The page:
Wicked deeds are generally done, even with impunity, for the mere desire of occupation.
Once we are destined to live out our lives in the prison of our mind, our duty is to furnish it well.
It isn't true that convicts live like animals: animals have more room to move around.
The best situation of all, and one frequently utilized, is for jails and prisons to allow volunteer ministers of all faiths to enter prisons and offer their services to the inmates who want them. That way, the religious needs of inmates are met but without government funds being spent.
Justice is justice though it's always delayed and finally done only by mistake.
I have paid no poll-tax for six years. I was put into a jail once on this account, for one night; and, as I stood considering the walls of solid stone, I could not help being struck with the foolishness of that institution which treated me as if I were mere flesh and blood and bones, to be locked up...I saw that, if there was a wall of stone between me and my townsmen, there was a still more difficult one to climb or break through, before they could get to be as free as I was.
We who live in prison, and in whose lives there is no event but sorrow, have to measure time by throbs of pain, and the record of bitter moments.
It is more dangerous that even a guilty person should be punished without the forms of law than that he should escape.
If you treat prisoners well, they will be less angry, less inclined to violence inside prison, less likely to provoke violent actions by guards, less likely to have reason to file brutality lawsuits that cost taxpayers a bundle and waste administrators' time. And most important, well-treated prisoners will be less likely to leave prison angrier, more vicious and more inclined to criminal behavior than when they went in.
When the Nazis came for the communists, I remained silent; I was not a communist. When they locked up the social democrats, I remained silent; I was not a social democrat. When they came for the trade unionists, I did not speak out; I was not a trade unionist. When they came for me, there was no one left to speak out.
To seek the redress of grievances by going to law, is like sheep running for shelter to a bramble bush.
He had drawn many a thousand of these rations in prisons and camps, and though he'd never had an opportunity to weight them on scales, and although, being a man of timid nature, he knew no way of standing up for his rights, he, like every other prisoner, had discovered long ago that honest weight was never to be found in the bread-cutting. There was short weight in every ration. The only point was how short. So every day you took a look to soothe your soul - today, maybe, they haven't snitched any.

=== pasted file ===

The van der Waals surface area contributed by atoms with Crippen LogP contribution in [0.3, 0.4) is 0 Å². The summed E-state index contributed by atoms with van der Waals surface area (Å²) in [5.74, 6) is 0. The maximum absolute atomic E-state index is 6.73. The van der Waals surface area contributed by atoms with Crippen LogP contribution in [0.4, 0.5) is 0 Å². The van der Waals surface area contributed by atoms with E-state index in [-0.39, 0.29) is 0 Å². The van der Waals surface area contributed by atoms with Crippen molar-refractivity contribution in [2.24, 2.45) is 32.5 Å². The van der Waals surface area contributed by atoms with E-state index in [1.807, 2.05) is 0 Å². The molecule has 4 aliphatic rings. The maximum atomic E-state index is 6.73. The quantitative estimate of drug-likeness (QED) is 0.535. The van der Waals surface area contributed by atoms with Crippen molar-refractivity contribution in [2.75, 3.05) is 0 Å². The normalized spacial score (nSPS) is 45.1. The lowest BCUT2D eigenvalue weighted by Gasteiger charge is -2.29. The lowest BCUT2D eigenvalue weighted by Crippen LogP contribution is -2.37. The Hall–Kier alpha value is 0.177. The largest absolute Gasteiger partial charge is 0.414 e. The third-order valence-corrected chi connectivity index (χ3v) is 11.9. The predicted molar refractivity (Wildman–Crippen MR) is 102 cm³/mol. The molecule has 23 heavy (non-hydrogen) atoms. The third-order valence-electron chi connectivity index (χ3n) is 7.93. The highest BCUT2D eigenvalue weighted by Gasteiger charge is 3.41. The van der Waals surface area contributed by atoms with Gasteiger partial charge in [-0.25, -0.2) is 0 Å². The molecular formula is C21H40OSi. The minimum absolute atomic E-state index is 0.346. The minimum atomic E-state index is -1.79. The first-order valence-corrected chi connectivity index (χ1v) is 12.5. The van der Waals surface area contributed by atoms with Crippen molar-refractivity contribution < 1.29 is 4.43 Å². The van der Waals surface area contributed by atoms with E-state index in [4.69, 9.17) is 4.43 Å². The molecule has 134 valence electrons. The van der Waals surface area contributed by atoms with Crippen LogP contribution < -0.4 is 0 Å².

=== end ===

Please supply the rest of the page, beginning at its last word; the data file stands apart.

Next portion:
Overlook our deeds, since you know that crime was absent from our inclination.
Three hundred years ago a prisoner condemned to the Tower of London carved on the wall of his cell this sentiment to keep up his spirits during his long imprisonment: “It is not adversity that kills, but the impatience with which we bear adversity.”
To try to raise a son from inside the prison walls is a very difficult thing. But I want to say to the world my son at 16 was the one who tried the most to get me out of prison.
When I was in prison, I was wrapped up in all those deep books. That Tolstoy crap - people shouldn't read that stuff.
Kill a man, and you are an assassin. Kill millions of men, and you are a conqueror. Kill everyone, and you are a God.
He was a first-time nonviolent possible offender, ... And under the mandatory minimums, he was put in prison for 15 years. Not only does the punishment not fit the crime, but the mandatory minimums don't give judges any discretion to look at the background of the case, to read into the specifics of the case. I don't know a judge who really is in favor of the mandatory minimums.
Fear can be like a prison. It is, however, a self made prison. Many are imprisoned by fear. No one else can liberate them from this prison. Others may inspire them but they must liberate themselves.